Metro May Not Follow NTSB Recommendations | WAMU 88.5 - American University Radio

: News

Metro May Not Follow NTSB Recommendations

Play associated audio

By David Schultz

For six hours, Metro's General Manager Richard Sarles sat and listened while Safety Board members eviscerated nearly every aspect of his organization, from track workers to senior leadership. When asked if the NTSB's findings were fair, Sarles replied "I think they were well thought out."

The NTSB says last year's crash was caused by faulty track circuits, and it wants Metro to, among other things, remove many of them.

Sarles says that sounds reasonable enough.

"When you do a thorough investigation," he says, "you come up with good recommendations and we intend to listen to them."

But listening may be all Metro does with the recommendations, which range from replacing old rail cars to protecting whistle-blowers. They're not legally binding, and some of them may be prohibitively costly.

"We have to look at the cost of the recommendations," Sarles says. "You have to do some engineering analysis. You have to do some estimates. And that will determine how much money is needed."

Metro had set aside $30 million to implement these recommendations, but Sarles says the cost may be higher than that.

NPR

An Outsider In Buenos Aires Goes Incognito, For Love Of Tango

Carolina de Robertis' new novel God of Tango centers on a 17-year-old widow, recently arrived from Italy with little besides a violin. It's Argentina, 1913 — and a magical new music fills the barrios.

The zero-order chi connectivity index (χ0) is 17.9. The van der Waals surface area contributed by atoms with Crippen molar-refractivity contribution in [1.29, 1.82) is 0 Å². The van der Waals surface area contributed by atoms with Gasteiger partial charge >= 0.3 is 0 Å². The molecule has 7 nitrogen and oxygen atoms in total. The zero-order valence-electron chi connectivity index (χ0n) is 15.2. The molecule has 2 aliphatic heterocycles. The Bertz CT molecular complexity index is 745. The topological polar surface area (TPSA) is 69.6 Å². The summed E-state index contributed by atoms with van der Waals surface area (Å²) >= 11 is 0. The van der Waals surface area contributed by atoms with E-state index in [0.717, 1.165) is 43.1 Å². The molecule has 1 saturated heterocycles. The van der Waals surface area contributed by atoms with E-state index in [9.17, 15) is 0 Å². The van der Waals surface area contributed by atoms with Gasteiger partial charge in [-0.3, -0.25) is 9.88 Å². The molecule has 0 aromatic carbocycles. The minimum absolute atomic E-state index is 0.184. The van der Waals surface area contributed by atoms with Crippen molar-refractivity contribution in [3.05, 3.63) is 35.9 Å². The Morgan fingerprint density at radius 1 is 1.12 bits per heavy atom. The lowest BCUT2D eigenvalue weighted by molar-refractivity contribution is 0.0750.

NPR

A Little Chiltomate Raises The Underappreciated Turkey Thigh

Elizabeth Wiley, chef-owner of two top Dayton, Ohio, restaurants, goes off-menu to cook beer-braised turkey thighs in her home kitchen.
NPR

A Re-Opened Embassy In Havana Could Be A Boon For U.S. Businesses

When the U.S. re-opens its embassy in Havana, it will increase its staff. That should mean more help for American businesses hoping to gain a foothold on the Communist island.
NPR

Pilot In Solar-Powered Plane Sets Aviation Record

André Borschberg, flying Solar Impulse 2, set a new record of 120 hours in the cockpit on a journey from Japan to Hawaii.

Leave a Comment

Help keep the conversation civil. Please refer to our Terms of Use and Code of Conduct before posting your comments.